Many people have heard of Khartoum, the capital of Sudan, but not many know that Omdurman, which lies just across the Nile river, is Sudan’s largest city or that due north also lies Bahri, a city also known as Khartoum North.
Together, the three cities: Khartoum, Bahri and Omdurman, are home to nearly 7 million people.
Today these cities are bustling hives of activity with big ambitions. There are cultural centres, museums and universities. Among them is the Sudan University of Science and Technology with over 75000 students, many of them foreigners. It is a respected place of learning with programming competitions, events in technology related subjects and even courses in forestry and agriculture.
In fact, a resident of one of these cities is likely to live a life that has much in common with how people live in the rest of the world. 77% of all Sudanese people own a mobile phone and 30% have access to the internet at home or on their phones.
Despite the current ambition, Sudan has been through many struggles in its recent history. A British colony until 1956, the country came under military rule soon after independence and that was followed by a one-party government that did not address the development needs of the country.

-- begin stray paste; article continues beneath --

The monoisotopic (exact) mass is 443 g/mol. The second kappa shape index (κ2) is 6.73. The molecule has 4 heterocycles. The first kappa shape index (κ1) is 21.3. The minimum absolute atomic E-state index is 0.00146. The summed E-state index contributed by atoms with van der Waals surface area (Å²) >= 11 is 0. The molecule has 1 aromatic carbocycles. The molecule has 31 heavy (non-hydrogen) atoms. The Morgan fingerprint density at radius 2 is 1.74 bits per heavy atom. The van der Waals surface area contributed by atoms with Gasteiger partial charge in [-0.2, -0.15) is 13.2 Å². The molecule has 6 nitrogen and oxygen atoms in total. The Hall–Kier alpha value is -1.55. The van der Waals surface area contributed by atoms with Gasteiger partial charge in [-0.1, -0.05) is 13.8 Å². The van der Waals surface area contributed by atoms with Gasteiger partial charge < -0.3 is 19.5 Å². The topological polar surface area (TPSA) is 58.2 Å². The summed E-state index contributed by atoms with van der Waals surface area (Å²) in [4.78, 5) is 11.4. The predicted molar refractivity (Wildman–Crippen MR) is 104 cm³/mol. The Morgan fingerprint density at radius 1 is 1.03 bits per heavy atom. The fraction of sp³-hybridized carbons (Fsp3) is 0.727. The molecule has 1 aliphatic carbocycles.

A conflict with South Sudan and Chad grew in the 1980s to become a fully fledged civil war. Over the years, this civil war displaced millions of people, leaving many destitute and starving, with hundreds of thousands tortured, raped or killed.
South Sudan became an independent country in 2011 but points of differences remain and the conflict continues – especially in Darfur, a region the size of France and a place that remains in a state of humanitarian emergency.
Today, there are refugee camps in several countries, including in Chad, Ethiopia, Egypt and even within Sudan for IDPs (internally displaced persons). The UNHCR says that 6.9 million people are still in need of humanitarian assistance in Sudan.
The world has the capacity to respond and help solve this humanitarian disaster, but public awareness of this conflict remains low. Until that changes, it looks like this crisis will continue.